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For questions regarding the plotting or graphing of functions. For questions about the kinds of graphs with vertices and edges, use the (graph-theory) tag instead.

Given a real-valued function $$f\colon \mathbf{R} \to \mathbf{R}$$, the graph of $$f$$ is the set of all input-output pairs $$(x,f(x))$$ regarded as a set of points in the plane $$\mathbf{R} \times \mathbf{R}$$. Considering the graph of a function gives us a geometric perspective on the data that the function represents.

• If the function $$f$$ is continuous, the graph of $$f$$ "looks continuous." That is, there are no gaps, and the graph is a connected curve.

• If the function $$f$$ is differentiable, then it will contain no "sharp corners."

• If we're thinking of the domain of the function as representing time, the the graph gives us a nice visualization of the change in outputs of the function over time.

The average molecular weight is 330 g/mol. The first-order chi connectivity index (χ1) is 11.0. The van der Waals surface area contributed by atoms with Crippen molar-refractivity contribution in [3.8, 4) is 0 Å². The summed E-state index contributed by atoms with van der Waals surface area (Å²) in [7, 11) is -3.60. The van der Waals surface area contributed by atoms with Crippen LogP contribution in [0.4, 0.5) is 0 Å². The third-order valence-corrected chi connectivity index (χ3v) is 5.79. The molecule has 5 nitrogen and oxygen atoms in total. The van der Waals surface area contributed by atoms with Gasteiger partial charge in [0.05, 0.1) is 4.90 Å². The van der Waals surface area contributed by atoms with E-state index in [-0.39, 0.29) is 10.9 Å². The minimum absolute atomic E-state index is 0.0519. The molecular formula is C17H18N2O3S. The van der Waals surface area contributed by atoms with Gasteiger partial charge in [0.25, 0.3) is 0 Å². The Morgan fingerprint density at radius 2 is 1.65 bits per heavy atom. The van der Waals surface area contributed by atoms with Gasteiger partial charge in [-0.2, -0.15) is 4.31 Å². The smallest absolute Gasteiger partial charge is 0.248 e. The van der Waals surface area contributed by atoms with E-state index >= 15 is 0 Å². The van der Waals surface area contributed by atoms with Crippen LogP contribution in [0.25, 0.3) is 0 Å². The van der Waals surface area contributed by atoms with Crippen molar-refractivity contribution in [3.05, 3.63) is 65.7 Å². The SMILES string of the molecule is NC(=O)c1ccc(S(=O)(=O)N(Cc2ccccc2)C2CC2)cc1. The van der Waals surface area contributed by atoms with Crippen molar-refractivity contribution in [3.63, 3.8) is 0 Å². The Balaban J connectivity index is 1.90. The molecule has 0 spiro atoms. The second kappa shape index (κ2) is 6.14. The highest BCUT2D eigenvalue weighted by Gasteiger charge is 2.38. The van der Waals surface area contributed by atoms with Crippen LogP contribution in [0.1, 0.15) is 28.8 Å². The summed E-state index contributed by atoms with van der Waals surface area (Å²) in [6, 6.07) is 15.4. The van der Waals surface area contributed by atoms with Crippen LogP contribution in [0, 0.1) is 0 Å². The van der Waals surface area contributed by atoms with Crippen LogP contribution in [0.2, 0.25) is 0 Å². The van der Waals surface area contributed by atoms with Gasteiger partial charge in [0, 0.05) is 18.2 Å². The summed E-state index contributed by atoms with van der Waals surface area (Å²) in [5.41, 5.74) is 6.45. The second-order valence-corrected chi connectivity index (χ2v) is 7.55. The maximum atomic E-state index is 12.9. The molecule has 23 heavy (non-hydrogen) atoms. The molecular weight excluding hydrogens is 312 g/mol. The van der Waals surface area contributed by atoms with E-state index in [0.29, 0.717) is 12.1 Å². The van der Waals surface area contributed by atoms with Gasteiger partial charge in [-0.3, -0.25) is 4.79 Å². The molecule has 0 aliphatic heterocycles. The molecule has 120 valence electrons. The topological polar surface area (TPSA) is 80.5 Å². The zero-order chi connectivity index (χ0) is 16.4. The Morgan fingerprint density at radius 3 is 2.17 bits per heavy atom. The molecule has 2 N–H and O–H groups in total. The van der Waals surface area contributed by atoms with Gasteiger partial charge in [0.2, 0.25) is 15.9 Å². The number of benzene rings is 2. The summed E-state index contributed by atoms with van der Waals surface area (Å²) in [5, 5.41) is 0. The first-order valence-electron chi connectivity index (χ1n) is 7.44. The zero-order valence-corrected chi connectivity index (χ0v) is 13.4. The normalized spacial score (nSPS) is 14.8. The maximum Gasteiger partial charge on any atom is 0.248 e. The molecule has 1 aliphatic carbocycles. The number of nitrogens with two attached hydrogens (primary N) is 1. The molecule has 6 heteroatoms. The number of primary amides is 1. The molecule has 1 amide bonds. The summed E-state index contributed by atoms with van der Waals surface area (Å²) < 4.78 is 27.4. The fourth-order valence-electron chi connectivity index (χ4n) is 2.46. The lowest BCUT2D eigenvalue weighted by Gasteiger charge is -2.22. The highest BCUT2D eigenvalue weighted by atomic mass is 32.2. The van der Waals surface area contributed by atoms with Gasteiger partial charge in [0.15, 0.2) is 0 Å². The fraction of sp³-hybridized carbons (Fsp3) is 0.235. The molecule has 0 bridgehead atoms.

A graph can be defined much more generally though. Let $$\mathbf{k}$$ be a local field, and suppose $$f$$ is a vector-valued function $$f\colon \mathbf{k}^n \to \mathbf{k}^m$$ where $$f(x_1, \dotsc, x_n) = (y_1, \dotsc, y_m)$$ and each coordinate $$y_i$$ of the output is a function of the $$x_1, \dotsc, x_n$$. In this setting, the graph of $$f$$ is the set of points

$$(x_1, \dotsc, x_n, y_1, \dotsc, y_m) \subset \mathbf{k}^{n+m}\,.$$

This general construction of the graph of a function can be useful in the study of algebraic geometry or the study of manifolds.